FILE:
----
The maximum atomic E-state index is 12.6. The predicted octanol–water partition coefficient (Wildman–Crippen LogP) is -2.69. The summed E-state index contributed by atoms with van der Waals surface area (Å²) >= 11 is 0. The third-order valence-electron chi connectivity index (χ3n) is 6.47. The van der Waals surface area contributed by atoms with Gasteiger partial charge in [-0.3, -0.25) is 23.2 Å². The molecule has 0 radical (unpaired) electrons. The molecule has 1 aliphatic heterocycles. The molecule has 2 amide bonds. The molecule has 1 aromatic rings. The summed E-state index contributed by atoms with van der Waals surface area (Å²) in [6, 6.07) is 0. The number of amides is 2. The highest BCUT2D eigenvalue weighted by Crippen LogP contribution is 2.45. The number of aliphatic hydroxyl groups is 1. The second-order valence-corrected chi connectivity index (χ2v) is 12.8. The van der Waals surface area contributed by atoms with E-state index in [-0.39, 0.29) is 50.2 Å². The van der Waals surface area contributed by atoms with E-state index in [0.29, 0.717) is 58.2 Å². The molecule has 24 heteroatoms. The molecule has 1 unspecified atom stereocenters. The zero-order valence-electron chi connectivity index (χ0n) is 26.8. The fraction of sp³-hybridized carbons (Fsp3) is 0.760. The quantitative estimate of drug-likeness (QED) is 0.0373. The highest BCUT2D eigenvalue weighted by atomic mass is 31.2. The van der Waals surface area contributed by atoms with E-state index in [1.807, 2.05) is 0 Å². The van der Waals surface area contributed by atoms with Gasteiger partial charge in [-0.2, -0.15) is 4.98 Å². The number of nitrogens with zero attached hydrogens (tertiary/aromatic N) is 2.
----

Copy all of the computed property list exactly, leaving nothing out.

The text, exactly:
The maximum atomic E-state index is 12.6. The predicted octanol–water partition coefficient (Wildman–Crippen LogP) is -2.69. The summed E-state index contributed by atoms with van der Waals surface area (Å²) >= 11 is 0. The third-order valence-electron chi connectivity index (χ3n) is 6.47. The van der Waals surface area contributed by atoms with Gasteiger partial charge in [-0.3, -0.25) is 23.2 Å². The molecule has 0 radical (unpaired) electrons. The molecule has 1 aliphatic heterocycles. The molecule has 2 amide bonds. The molecule has 1 aromatic rings. The summed E-state index contributed by atoms with van der Waals surface area (Å²) in [6, 6.07) is 0. The number of amides is 2. The highest BCUT2D eigenvalue weighted by Crippen LogP contribution is 2.45. The number of aliphatic hydroxyl groups is 1. The second-order valence-corrected chi connectivity index (χ2v) is 12.8. The van der Waals surface area contributed by atoms with E-state index in [-0.39, 0.29) is 50.2 Å². The van der Waals surface area contributed by atoms with E-state index in [0.29, 0.717) is 58.2 Å². The molecule has 24 heteroatoms. The molecule has 1 unspecified atom stereocenters. The zero-order valence-electron chi connectivity index (χ0n) is 26.8. The fraction of sp³-hybridized carbons (Fsp3) is 0.760. The quantitative estimate of drug-likeness (QED) is 0.0373. The highest BCUT2D eigenvalue weighted by atomic mass is 31.2. The van der Waals surface area contributed by atoms with E-state index in [1.807, 2.05) is 0 Å². The van der Waals surface area contributed by atoms with Gasteiger partial charge in [-0.2, -0.15) is 4.98 Å². The number of nitrogens with zero attached hydrogens (tertiary/aromatic N) is 2.